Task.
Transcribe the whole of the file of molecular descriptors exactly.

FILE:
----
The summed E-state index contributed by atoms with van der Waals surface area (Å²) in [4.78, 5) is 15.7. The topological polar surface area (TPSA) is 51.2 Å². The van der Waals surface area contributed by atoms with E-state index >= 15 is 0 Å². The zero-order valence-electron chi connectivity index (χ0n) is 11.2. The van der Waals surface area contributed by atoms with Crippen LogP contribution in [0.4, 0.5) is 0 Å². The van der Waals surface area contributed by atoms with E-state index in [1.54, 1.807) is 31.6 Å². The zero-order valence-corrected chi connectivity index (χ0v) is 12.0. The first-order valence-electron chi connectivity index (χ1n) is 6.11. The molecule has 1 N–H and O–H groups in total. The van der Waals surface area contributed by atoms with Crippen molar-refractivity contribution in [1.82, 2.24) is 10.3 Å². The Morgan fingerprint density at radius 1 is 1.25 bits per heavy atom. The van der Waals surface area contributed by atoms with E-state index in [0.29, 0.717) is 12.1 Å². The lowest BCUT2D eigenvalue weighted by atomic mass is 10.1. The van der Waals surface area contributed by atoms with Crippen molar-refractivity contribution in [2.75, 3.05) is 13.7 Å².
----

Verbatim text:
The summed E-state index contributed by atoms with van der Waals surface area (Å²) in [4.78, 5) is 15.7. The topological polar surface area (TPSA) is 51.2 Å². The van der Waals surface area contributed by atoms with E-state index >= 15 is 0 Å². The zero-order valence-electron chi connectivity index (χ0n) is 11.2. The van der Waals surface area contributed by atoms with Crippen LogP contribution in [0.4, 0.5) is 0 Å². The van der Waals surface area contributed by atoms with E-state index in [1.54, 1.807) is 31.6 Å². The zero-order valence-corrected chi connectivity index (χ0v) is 12.0. The first-order valence-electron chi connectivity index (χ1n) is 6.11. The molecule has 1 N–H and O–H groups in total. The van der Waals surface area contributed by atoms with Crippen molar-refractivity contribution in [1.82, 2.24) is 10.3 Å². The Morgan fingerprint density at radius 1 is 1.25 bits per heavy atom. The van der Waals surface area contributed by atoms with E-state index in [0.29, 0.717) is 12.1 Å². The lowest BCUT2D eigenvalue weighted by atomic mass is 10.1. The van der Waals surface area contributed by atoms with Crippen molar-refractivity contribution in [2.75, 3.05) is 13.7 Å².